The liturgical celebrations of the Church reach back to her earliest days—and have their roots in the liturgical life of the Old Testament. When Catholics attend the liturgy, they are drawn up into eternity, and the mysteries of salvation history are made present to the faithful in the celebration, where we pray before the throne of God in communion with all the saints and angels from across time.
Many engaged Catholics may not explicitly know this about the Church’s prayer life, but they instinctively know it at some level and certainly desire such a spiritual connection with the past. The popularity of Ascension’s The Great Adventure series of Scripture studies, The Great Adventure Catholic Bible, and the Bible in a Year (with Fr. Mike Schmitz) podcast have shown, time and again, that Catholics who take their faith seriously seek out that connectivity. The approach of these catechetical tools is one that draws Catholics into the story—salvation history is their story. The actions of God in our world are not consigned to thousands of years ago, to people halfway around the world, but God’s activity continues to be present in the lives of believers every day. God’s actions, as recorded in the Scriptures and the annals of Church history, do not only belong to the ages of the past—they belong to the Church in every age. They witness to us. The people of God become our people. The family of God becomes our family. This vibrancy feeds the lives of Catholics across the world.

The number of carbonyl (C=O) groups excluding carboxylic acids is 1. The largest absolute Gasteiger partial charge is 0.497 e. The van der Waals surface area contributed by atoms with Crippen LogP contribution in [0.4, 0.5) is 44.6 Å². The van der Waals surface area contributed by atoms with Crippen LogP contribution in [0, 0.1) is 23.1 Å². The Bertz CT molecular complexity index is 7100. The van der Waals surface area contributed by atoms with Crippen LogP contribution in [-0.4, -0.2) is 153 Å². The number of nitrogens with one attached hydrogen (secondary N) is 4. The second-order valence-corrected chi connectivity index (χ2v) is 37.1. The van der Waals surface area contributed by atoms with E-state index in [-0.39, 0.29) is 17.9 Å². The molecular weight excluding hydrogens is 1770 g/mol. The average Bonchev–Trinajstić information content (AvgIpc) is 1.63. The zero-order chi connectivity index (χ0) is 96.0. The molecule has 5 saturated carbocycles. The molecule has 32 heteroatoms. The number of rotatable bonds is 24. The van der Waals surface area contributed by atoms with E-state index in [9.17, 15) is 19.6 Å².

This concern for connecting the prayer life of Catholics with the greater Church is part of what fed Ascension’s decision to commission Solemnities: Celebrating a Tapestry of Divine Beauty. The Solemnities are the greatest feasts in the life of the Church wherein we celebrate God’s saving actions in history through his revealed truths and the lives and witness of those who have gone before us in faith. In celebrating the Solemnities, Catholics are present to many of the Church’s most profound mysteries and connect the Church today with the people and events of the past. The uptick in interest in liturgical living seen in recent years indicates this desire to find some further way to connect with the past, to stay close to those important events and people that have made up our Catholic patrimony and family.
Of course, the primary way to enter into these mysteries is through active participation in the liturgy. A natural outgrowth of this active participation is indeed liturgical living. Our Faith needs to be practiced for more than simply an hour on Sunday—it must be integrated into our very lives. In this way, we can better learn how to fast and feast with the Church.
To help Catholics better access these mysteries of the Solemnities, Ascension set out to produce a book that would do three very important things: (1) explain what is being celebrated, (2) facilitate authentic prayerfulness conducive to each Solemnity, and (3) suggest how the Solemnity might be celebrated in deeply rooted ways beyond attending Mass or praying the Hours.